Courts shouldn't silence news orgs. Plus: GOP has no standing on spending. Biden did pretty well.

By Gary Abernathy

Dominion has a point, but we don’t need voices silenced

The voting system that was the favorite villain of those who claim the 2020 election was “rigged” has sued Fox News.

USA Today reports, “Dominion Voting Systems filed a $1.6 billion defamation lawsuit against Fox News on Friday, claiming the cable news network ‘broadcast a series of verifiably false yet devastating lies’ implicating the election software company in an unfounded conspiracy to steal the presidential election.”

There was much shameful misinformation spread, especially on the internet and social media in general, about the 2020 election that helped fan the flames of unwarranted suspicion. Fox News did its part through the efforts of several of its opinion hosts.

“The company said the legal action follows repeated demands for retractions, adding that ‘Fox producers, content managers, and hosts were notified more than 30 times that their smears were not true,’" USA Today reports.

That’s probably true, but good luck winning a suit against a news media company. They probably can’t win, nor should they. If Dominion is successful, every other news outlet, print or electronic, would have reason to worry, especially the ones with partisan agendas (most of them) who spin and twist facts in order to fit preferred narratives.

Even when we vehemently disagree with a particular news outlet, we should never hope for courts to get involved to separate “truth” from “lies.” When we start narrowing the ability of anchors, editors, reporters or pundits to say what they want to say – even if it’s irresponsible – we’re narrowing those rights for all of us. What we don’t need in this PC, cancel culture world are even more restrictions on free expression.

Republicans lost their standing to complain on spending

From my Washington Post column yesterday on Republican hypocrisy on spending…

President Biden is proposing another $3 trillion in spending, and at this point there are no serious objections. There are objections, but none that can be taken seriously.

Even before the Democrats pushed through $1.9 trillion in spending this month, Republicans had lost their standing as the party of fiscal responsibility when most of them succumbed to the political virus of covid fever and rubber-stamped around $4 trillion in “covid relief,” a phrase that should always be reported in quotation marks since the money’s connection to covid-19 was tenuous at best…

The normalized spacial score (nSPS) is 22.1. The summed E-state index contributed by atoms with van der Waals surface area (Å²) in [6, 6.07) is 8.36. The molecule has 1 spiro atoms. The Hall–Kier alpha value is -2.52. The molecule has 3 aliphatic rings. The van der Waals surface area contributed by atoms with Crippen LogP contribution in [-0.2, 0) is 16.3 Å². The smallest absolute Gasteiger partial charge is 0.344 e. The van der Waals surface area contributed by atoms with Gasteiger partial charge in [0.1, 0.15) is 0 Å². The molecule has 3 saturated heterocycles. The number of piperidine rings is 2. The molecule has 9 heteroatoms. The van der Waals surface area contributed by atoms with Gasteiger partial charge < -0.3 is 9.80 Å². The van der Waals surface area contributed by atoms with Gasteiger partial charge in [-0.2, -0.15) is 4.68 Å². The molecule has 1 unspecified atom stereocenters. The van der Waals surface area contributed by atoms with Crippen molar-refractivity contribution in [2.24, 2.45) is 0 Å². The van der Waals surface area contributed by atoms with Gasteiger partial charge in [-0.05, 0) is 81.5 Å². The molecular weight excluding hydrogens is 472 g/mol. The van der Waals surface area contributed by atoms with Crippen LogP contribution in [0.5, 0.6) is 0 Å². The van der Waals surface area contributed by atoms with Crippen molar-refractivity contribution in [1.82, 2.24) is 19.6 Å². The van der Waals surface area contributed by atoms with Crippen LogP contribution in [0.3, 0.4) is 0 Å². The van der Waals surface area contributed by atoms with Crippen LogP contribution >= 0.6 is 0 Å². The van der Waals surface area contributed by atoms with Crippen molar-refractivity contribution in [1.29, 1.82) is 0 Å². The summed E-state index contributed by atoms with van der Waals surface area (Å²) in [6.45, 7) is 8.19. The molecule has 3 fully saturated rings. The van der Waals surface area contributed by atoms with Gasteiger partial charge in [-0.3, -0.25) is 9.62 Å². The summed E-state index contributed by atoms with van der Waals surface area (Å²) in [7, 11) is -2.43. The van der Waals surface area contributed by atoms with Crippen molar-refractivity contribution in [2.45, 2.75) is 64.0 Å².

… Biden now joins Franklin D. Roosevelt and Lyndon B. Johnson to complete a holy trinity of presidents who pushed spending packages through Congress with socioeconomic impacts that will define their eras…

Polls show the public is pretty much all in, and that won’t change. I noted a year ago that we had crossed the Rubicon, that our longtime flirtation with socialism had become a permanent relationship. Congratulations, Bernie Sanders. The GOP won’t become irrelevant because of its association with Trump, as some predict. It will diminish because it is bizarrely opposing now that which it helped make palatable just last year.

Read the whole column at this link. (Subscription might be required.)

Biden is smart not to get distracted from his agenda

From my second Post column yesterday, on Biden’s press conference…

The most impressive revelation on Thursday from President Biden’s first news conference was that he has a plan and he intends to stick with it. Biden steadfastly insisted that the next priority on his list was the nation’s infrastructure, despite shinier objects like election reform or gun control…

… Biden’s courteous relationship with the press corps was evident, especially compared with Trump’s. He avoided calling on Peter Doocy of Fox News, who might have asked him something more interesting and even controversial…

… But overall, Biden was good. He called on about 10 or 11 reporters and held forth for an hour or so. His habit of trailing off mid-thought is probably more an indication of deciding not to say something than of losing his train of thought. At least, that’s the benefit of the doubt we should give him for now.

Read the whole column at this link. (Subscription might be required.)

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